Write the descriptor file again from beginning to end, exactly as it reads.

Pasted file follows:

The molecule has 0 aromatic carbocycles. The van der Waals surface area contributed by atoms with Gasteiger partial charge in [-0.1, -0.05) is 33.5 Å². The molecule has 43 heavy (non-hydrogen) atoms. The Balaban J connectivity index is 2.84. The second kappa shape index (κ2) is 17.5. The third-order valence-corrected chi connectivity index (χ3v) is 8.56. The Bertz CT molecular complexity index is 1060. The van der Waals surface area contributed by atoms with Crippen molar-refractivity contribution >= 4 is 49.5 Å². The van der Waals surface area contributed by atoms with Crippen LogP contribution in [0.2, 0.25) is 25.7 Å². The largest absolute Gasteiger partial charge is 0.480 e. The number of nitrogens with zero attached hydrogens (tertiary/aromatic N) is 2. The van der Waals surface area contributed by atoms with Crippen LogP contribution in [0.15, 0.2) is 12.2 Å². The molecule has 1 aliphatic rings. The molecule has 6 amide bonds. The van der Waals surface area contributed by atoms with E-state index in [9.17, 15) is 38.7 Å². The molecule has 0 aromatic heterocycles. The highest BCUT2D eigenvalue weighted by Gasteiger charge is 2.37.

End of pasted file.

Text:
The molecule has 0 aromatic carbocycles. The van der Waals surface area contributed by atoms with Gasteiger partial charge in [-0.1, -0.05) is 33.5 Å². The molecule has 43 heavy (non-hydrogen) atoms. The Balaban J connectivity index is 2.84. The second kappa shape index (κ2) is 17.5. The third-order valence-corrected chi connectivity index (χ3v) is 8.56. The Bertz CT molecular complexity index is 1060. The van der Waals surface area contributed by atoms with Crippen molar-refractivity contribution >= 4 is 49.5 Å². The van der Waals surface area contributed by atoms with Crippen LogP contribution in [0.2, 0.25) is 25.7 Å². The largest absolute Gasteiger partial charge is 0.480 e. The number of nitrogens with zero attached hydrogens (tertiary/aromatic N) is 2. The van der Waals surface area contributed by atoms with Crippen LogP contribution in [0.15, 0.2) is 12.2 Å². The molecule has 1 aliphatic rings. The molecule has 6 amide bonds. The van der Waals surface area contributed by atoms with E-state index in [9.17, 15) is 38.7 Å². The molecule has 0 aromatic heterocycles. The highest BCUT2D eigenvalue weighted by Gasteiger charge is 2.37.